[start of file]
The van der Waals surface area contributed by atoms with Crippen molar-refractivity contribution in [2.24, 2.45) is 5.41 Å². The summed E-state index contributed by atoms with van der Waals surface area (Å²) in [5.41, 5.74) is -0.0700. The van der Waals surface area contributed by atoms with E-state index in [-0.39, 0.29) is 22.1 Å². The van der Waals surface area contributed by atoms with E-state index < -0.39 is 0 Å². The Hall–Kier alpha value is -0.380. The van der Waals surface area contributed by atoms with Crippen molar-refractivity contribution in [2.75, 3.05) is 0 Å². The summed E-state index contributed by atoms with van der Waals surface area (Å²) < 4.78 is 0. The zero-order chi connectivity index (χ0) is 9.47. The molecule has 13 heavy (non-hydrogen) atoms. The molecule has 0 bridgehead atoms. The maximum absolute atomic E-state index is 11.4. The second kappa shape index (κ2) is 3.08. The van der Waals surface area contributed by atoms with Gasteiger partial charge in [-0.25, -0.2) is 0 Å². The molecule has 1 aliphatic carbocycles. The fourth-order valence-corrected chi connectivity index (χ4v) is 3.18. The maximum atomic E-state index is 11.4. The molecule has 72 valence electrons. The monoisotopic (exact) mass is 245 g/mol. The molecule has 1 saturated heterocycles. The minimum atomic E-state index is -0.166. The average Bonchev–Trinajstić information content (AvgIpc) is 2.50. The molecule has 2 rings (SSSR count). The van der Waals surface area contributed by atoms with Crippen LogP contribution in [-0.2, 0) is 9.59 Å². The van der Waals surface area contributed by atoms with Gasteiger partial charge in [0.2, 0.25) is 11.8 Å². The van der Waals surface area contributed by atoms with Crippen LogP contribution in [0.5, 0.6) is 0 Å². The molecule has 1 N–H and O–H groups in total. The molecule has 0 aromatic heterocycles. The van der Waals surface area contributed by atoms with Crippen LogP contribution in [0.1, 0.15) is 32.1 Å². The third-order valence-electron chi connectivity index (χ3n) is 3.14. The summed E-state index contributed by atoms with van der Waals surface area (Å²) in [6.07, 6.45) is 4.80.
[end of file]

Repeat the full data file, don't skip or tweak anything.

The van der Waals surface area contributed by atoms with Crippen molar-refractivity contribution in [2.24, 2.45) is 5.41 Å². The summed E-state index contributed by atoms with van der Waals surface area (Å²) in [5.41, 5.74) is -0.0700. The van der Waals surface area contributed by atoms with E-state index in [-0.39, 0.29) is 22.1 Å². The van der Waals surface area contributed by atoms with E-state index < -0.39 is 0 Å². The Hall–Kier alpha value is -0.380. The van der Waals surface area contributed by atoms with Crippen molar-refractivity contribution in [2.75, 3.05) is 0 Å². The summed E-state index contributed by atoms with van der Waals surface area (Å²) < 4.78 is 0. The zero-order chi connectivity index (χ0) is 9.47. The molecule has 13 heavy (non-hydrogen) atoms. The molecule has 0 bridgehead atoms. The maximum absolute atomic E-state index is 11.4. The second kappa shape index (κ2) is 3.08. The van der Waals surface area contributed by atoms with Gasteiger partial charge in [-0.25, -0.2) is 0 Å². The molecule has 1 aliphatic carbocycles. The fourth-order valence-corrected chi connectivity index (χ4v) is 3.18. The maximum atomic E-state index is 11.4. The molecule has 72 valence electrons. The monoisotopic (exact) mass is 245 g/mol. The molecule has 1 saturated heterocycles. The minimum atomic E-state index is -0.166. The average Bonchev–Trinajstić information content (AvgIpc) is 2.50. The molecule has 2 rings (SSSR count). The van der Waals surface area contributed by atoms with Crippen LogP contribution in [-0.2, 0) is 9.59 Å². The van der Waals surface area contributed by atoms with Gasteiger partial charge in [0.2, 0.25) is 11.8 Å². The van der Waals surface area contributed by atoms with Crippen LogP contribution in [0.5, 0.6) is 0 Å². The molecule has 1 N–H and O–H groups in total. The molecule has 0 aromatic heterocycles. The van der Waals surface area contributed by atoms with Crippen LogP contribution in [0.1, 0.15) is 32.1 Å². The third-order valence-electron chi connectivity index (χ3n) is 3.14. The summed E-state index contributed by atoms with van der Waals surface area (Å²) in [6.07, 6.45) is 4.80.